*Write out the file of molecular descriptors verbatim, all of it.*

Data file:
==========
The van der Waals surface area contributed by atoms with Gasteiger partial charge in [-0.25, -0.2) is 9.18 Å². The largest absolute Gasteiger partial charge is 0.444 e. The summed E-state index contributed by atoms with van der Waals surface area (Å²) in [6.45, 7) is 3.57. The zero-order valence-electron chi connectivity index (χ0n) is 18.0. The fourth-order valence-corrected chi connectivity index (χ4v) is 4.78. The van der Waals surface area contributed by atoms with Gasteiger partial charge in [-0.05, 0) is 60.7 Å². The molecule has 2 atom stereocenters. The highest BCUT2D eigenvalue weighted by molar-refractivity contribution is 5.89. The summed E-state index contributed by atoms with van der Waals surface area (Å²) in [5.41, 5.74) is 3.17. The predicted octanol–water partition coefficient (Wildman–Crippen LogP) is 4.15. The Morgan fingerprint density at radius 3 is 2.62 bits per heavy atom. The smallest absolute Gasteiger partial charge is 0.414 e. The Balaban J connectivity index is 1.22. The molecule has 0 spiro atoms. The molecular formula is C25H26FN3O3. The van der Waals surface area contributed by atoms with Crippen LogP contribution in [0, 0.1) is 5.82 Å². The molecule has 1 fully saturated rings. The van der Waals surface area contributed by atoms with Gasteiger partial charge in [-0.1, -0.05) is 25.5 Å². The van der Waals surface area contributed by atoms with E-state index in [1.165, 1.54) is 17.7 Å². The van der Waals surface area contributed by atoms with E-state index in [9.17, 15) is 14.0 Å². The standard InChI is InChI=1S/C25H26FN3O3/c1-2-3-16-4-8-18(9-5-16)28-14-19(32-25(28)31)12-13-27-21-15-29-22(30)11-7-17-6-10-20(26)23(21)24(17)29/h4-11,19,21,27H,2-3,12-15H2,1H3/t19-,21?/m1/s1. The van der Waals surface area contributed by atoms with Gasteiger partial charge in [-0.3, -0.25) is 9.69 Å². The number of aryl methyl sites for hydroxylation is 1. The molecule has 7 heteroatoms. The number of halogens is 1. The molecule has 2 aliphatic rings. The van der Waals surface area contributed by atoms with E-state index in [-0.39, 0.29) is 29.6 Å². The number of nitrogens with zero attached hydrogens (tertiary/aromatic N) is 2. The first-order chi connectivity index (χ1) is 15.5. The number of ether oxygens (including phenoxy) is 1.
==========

The van der Waals surface area contributed by atoms with Gasteiger partial charge in [-0.25, -0.2) is 9.18 Å². The largest absolute Gasteiger partial charge is 0.444 e. The summed E-state index contributed by atoms with van der Waals surface area (Å²) in [6.45, 7) is 3.57. The zero-order valence-electron chi connectivity index (χ0n) is 18.0. The fourth-order valence-corrected chi connectivity index (χ4v) is 4.78. The van der Waals surface area contributed by atoms with Gasteiger partial charge in [-0.05, 0) is 60.7 Å². The molecule has 2 atom stereocenters. The highest BCUT2D eigenvalue weighted by molar-refractivity contribution is 5.89. The summed E-state index contributed by atoms with van der Waals surface area (Å²) in [5.41, 5.74) is 3.17. The predicted octanol–water partition coefficient (Wildman–Crippen LogP) is 4.15. The Morgan fingerprint density at radius 3 is 2.62 bits per heavy atom. The smallest absolute Gasteiger partial charge is 0.414 e. The Balaban J connectivity index is 1.22. The molecule has 0 spiro atoms. The molecular formula is C25H26FN3O3. The van der Waals surface area contributed by atoms with Crippen LogP contribution in [0, 0.1) is 5.82 Å². The molecule has 1 fully saturated rings. The van der Waals surface area contributed by atoms with Gasteiger partial charge in [-0.1, -0.05) is 25.5 Å². The van der Waals surface area contributed by atoms with E-state index in [1.165, 1.54) is 17.7 Å². The van der Waals surface area contributed by atoms with E-state index in [9.17, 15) is 14.0 Å². The standard InChI is InChI=1S/C25H26FN3O3/c1-2-3-16-4-8-18(9-5-16)28-14-19(32-25(28)31)12-13-27-21-15-29-22(30)11-7-17-6-10-20(26)23(21)24(17)29/h4-11,19,21,27H,2-3,12-15H2,1H3/t19-,21?/m1/s1. The van der Waals surface area contributed by atoms with Gasteiger partial charge in [-0.3, -0.25) is 9.69 Å². The number of aryl methyl sites for hydroxylation is 1. The molecule has 7 heteroatoms. The number of halogens is 1. The molecule has 2 aliphatic rings. The van der Waals surface area contributed by atoms with E-state index in [-0.39, 0.29) is 29.6 Å². The number of nitrogens with zero attached hydrogens (tertiary/aromatic N) is 2. The first-order chi connectivity index (χ1) is 15.5. The number of ether oxygens (including phenoxy) is 1.